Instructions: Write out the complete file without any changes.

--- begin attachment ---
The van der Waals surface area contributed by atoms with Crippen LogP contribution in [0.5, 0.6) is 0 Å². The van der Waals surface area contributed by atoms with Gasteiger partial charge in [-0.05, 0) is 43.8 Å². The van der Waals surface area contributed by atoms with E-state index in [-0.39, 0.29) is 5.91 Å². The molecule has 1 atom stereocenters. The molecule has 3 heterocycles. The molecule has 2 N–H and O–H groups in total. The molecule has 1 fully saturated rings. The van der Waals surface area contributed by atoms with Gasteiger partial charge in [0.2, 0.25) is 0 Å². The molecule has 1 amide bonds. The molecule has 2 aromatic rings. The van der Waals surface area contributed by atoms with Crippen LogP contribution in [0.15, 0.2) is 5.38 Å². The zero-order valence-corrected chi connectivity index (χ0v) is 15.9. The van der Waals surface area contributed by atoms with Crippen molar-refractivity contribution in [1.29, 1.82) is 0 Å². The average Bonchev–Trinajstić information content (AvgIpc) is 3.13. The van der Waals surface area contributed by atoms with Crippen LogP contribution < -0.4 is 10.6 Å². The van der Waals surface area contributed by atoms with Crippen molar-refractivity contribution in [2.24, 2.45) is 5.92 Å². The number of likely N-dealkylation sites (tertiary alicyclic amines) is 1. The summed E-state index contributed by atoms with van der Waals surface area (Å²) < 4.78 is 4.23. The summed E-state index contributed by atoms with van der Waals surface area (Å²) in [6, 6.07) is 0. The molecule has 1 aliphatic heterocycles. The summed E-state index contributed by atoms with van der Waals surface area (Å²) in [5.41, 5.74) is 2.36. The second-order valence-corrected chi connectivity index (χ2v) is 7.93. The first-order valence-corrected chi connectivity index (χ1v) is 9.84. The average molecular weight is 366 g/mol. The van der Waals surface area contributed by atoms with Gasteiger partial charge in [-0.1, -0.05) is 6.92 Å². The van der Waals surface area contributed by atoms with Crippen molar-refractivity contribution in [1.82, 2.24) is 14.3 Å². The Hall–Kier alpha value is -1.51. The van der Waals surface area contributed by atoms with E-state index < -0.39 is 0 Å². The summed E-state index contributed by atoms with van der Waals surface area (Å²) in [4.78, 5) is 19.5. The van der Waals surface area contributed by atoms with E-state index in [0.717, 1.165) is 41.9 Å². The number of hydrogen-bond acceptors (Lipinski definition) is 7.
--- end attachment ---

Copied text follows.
The van der Waals surface area contributed by atoms with Crippen LogP contribution in [0.5, 0.6) is 0 Å². The van der Waals surface area contributed by atoms with Gasteiger partial charge in [-0.05, 0) is 43.8 Å². The van der Waals surface area contributed by atoms with E-state index in [-0.39, 0.29) is 5.91 Å². The molecule has 1 atom stereocenters. The molecule has 3 heterocycles. The molecule has 2 N–H and O–H groups in total. The molecule has 1 fully saturated rings. The van der Waals surface area contributed by atoms with Gasteiger partial charge in [0.2, 0.25) is 0 Å². The molecule has 1 amide bonds. The molecule has 2 aromatic rings. The van der Waals surface area contributed by atoms with Crippen LogP contribution in [0.15, 0.2) is 5.38 Å². The zero-order valence-corrected chi connectivity index (χ0v) is 15.9. The van der Waals surface area contributed by atoms with Crippen molar-refractivity contribution in [1.29, 1.82) is 0 Å². The average Bonchev–Trinajstić information content (AvgIpc) is 3.13. The van der Waals surface area contributed by atoms with Crippen LogP contribution < -0.4 is 10.6 Å². The van der Waals surface area contributed by atoms with Crippen molar-refractivity contribution in [2.24, 2.45) is 5.92 Å². The number of likely N-dealkylation sites (tertiary alicyclic amines) is 1. The summed E-state index contributed by atoms with van der Waals surface area (Å²) < 4.78 is 4.23. The summed E-state index contributed by atoms with van der Waals surface area (Å²) in [6, 6.07) is 0. The molecule has 1 aliphatic heterocycles. The summed E-state index contributed by atoms with van der Waals surface area (Å²) in [5.41, 5.74) is 2.36. The second-order valence-corrected chi connectivity index (χ2v) is 7.93. The first-order valence-corrected chi connectivity index (χ1v) is 9.84. The average molecular weight is 366 g/mol. The van der Waals surface area contributed by atoms with Gasteiger partial charge in [-0.1, -0.05) is 6.92 Å². The van der Waals surface area contributed by atoms with Crippen molar-refractivity contribution in [1.82, 2.24) is 14.3 Å². The Hall–Kier alpha value is -1.51. The van der Waals surface area contributed by atoms with E-state index < -0.39 is 0 Å². The summed E-state index contributed by atoms with van der Waals surface area (Å²) in [4.78, 5) is 19.5. The van der Waals surface area contributed by atoms with E-state index in [0.717, 1.165) is 41.9 Å². The number of hydrogen-bond acceptors (Lipinski definition) is 7.